Simon Foxton

Interview by
James Anderson
Photography by
Alasdair McLellan


Simon Foxton is a wonderful guy. As a veteran of the 80s club scene in London, he was among the very first of a new breed of stylists splashing club and street-based trends across the pages of international fashion glossies. Simon’s sense of humor and dislike of trendy trends has developed into a style that is characterised by “multicultural Englishness”, whatever that is supposed to mean. He has confronted racial barriers still prevalent in fashion, putting black models in traditional tweed suits, for example, or garish red bondage trousers. In the late 90s, a time when everybody else was still obsessed with sportswear, Simon was largely responsible for the return of elegance in men’s clothing. He lives in deepest suburbia with his partner Donald, who just so happens to be a tailor.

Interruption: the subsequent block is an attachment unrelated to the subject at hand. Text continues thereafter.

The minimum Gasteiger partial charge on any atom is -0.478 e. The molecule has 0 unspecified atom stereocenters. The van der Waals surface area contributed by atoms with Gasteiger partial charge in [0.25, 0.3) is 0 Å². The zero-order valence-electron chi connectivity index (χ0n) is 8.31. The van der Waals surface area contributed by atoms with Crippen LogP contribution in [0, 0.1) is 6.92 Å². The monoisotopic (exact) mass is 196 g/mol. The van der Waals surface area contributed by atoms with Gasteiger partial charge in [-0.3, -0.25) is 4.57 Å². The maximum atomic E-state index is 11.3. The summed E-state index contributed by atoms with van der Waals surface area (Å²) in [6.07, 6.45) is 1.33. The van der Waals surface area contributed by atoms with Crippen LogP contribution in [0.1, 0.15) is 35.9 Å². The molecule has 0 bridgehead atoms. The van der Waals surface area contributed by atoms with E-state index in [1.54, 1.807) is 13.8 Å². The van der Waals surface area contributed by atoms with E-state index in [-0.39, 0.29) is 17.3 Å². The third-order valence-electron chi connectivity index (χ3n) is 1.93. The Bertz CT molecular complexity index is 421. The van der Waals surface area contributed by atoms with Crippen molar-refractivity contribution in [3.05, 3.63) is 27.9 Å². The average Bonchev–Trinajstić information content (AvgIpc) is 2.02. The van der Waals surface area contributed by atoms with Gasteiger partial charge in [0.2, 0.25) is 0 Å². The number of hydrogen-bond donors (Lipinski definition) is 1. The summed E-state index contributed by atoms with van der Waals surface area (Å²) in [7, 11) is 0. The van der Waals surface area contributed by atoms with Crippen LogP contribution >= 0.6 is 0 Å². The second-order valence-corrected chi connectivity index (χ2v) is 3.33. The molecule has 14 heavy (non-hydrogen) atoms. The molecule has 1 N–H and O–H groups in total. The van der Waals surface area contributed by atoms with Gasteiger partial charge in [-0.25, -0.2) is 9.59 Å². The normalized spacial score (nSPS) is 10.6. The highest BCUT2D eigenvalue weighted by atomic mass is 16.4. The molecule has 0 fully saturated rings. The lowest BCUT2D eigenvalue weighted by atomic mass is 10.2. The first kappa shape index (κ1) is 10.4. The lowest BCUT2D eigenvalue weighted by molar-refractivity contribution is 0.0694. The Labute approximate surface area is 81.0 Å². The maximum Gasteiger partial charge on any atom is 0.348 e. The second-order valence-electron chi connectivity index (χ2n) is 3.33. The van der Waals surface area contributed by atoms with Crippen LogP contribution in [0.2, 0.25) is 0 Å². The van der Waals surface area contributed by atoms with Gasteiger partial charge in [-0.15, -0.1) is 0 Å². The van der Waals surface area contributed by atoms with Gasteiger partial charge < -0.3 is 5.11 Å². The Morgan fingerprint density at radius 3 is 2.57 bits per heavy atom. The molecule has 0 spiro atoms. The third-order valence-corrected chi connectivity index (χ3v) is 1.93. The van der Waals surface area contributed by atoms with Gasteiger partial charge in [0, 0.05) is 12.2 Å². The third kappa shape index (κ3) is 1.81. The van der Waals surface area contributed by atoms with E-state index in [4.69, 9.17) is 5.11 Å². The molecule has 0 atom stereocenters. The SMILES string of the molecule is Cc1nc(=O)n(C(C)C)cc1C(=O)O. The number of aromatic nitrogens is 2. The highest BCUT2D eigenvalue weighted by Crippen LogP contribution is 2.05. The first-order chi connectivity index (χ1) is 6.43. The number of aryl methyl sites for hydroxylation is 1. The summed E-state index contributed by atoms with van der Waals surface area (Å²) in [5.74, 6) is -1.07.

Ever since a mutual friend described Simon’s garden shed to me, I’ve desperately wanted to see it with my own eyes. Part studio, part den, part pub; carpeted throughout and painted pale green — it is here that Simon dreams up his fantastic fashion shoots, has occasional meetings with his collaborators, and enjoys an evening drink or two. Only a few people are ever invited to the shed — which is probably just as well, because Simon lives fucking miles away in the thick of outer-London suburbia. I arranged to interview Simon in the shed, as an excuse to get a first-hand look. Unfortunately, that never happened because I got lost on the way to his house and — after two and half hours of searching — had to phone him and feebly admit defeat. It turned out I was about 30 miles away from his house, and in a totally different part of London. Simon just laughed at my poor sense of direction and said we should instead meet in central London the following day. His unfazed reaction to me wasting half his day was generous and refreshing; any lesser talent would have pitched a huge hissy fit. Then again, in a profession as competitive and bitchy as styling, and in an industry as ruthless and harsh as fashion, I have only ever heard people utter nice things about Mr Foxton.